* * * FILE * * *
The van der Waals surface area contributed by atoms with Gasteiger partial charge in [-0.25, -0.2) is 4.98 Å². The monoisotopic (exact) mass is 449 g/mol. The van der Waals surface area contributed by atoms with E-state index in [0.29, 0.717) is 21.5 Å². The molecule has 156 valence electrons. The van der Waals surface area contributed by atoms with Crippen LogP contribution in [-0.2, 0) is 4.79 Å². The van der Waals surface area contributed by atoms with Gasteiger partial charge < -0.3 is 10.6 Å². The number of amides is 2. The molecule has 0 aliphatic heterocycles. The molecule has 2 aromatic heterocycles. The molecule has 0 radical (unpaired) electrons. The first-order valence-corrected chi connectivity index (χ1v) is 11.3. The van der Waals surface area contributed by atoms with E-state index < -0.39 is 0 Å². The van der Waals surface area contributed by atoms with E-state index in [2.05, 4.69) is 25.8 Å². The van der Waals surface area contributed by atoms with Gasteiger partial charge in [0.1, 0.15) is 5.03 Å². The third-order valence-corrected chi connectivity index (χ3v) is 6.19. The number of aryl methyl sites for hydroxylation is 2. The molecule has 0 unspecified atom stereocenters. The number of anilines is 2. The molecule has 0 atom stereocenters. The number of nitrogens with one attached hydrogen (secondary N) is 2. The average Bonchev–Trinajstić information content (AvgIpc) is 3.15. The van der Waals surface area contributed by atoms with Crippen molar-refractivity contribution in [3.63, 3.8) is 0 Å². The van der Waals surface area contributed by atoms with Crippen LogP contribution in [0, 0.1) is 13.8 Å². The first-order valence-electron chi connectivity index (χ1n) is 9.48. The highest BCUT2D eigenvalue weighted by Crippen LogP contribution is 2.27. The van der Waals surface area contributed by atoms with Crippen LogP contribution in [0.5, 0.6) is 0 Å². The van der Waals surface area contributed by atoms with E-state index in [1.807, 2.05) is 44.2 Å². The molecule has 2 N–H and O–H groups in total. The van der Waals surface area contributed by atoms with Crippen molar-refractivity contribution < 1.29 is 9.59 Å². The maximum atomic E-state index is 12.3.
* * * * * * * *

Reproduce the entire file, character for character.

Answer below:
The van der Waals surface area contributed by atoms with Gasteiger partial charge in [-0.25, -0.2) is 4.98 Å². The monoisotopic (exact) mass is 449 g/mol. The van der Waals surface area contributed by atoms with E-state index in [0.29, 0.717) is 21.5 Å². The molecule has 156 valence electrons. The van der Waals surface area contributed by atoms with Crippen LogP contribution in [-0.2, 0) is 4.79 Å². The van der Waals surface area contributed by atoms with Gasteiger partial charge < -0.3 is 10.6 Å². The number of amides is 2. The molecule has 0 aliphatic heterocycles. The molecule has 2 aromatic heterocycles. The molecule has 0 radical (unpaired) electrons. The first-order valence-corrected chi connectivity index (χ1v) is 11.3. The van der Waals surface area contributed by atoms with E-state index < -0.39 is 0 Å². The van der Waals surface area contributed by atoms with E-state index in [2.05, 4.69) is 25.8 Å². The van der Waals surface area contributed by atoms with Gasteiger partial charge in [0.1, 0.15) is 5.03 Å². The third-order valence-corrected chi connectivity index (χ3v) is 6.19. The number of aryl methyl sites for hydroxylation is 2. The molecule has 0 unspecified atom stereocenters. The number of anilines is 2. The molecule has 0 atom stereocenters. The number of nitrogens with one attached hydrogen (secondary N) is 2. The average Bonchev–Trinajstić information content (AvgIpc) is 3.15. The van der Waals surface area contributed by atoms with Crippen molar-refractivity contribution in [3.63, 3.8) is 0 Å². The van der Waals surface area contributed by atoms with Crippen LogP contribution in [0, 0.1) is 13.8 Å². The first-order valence-electron chi connectivity index (χ1n) is 9.48. The highest BCUT2D eigenvalue weighted by Crippen LogP contribution is 2.27. The van der Waals surface area contributed by atoms with Crippen LogP contribution in [0.5, 0.6) is 0 Å². The van der Waals surface area contributed by atoms with E-state index in [1.807, 2.05) is 44.2 Å². The molecule has 2 N–H and O–H groups in total. The van der Waals surface area contributed by atoms with Crippen molar-refractivity contribution < 1.29 is 9.59 Å². The maximum atomic E-state index is 12.3.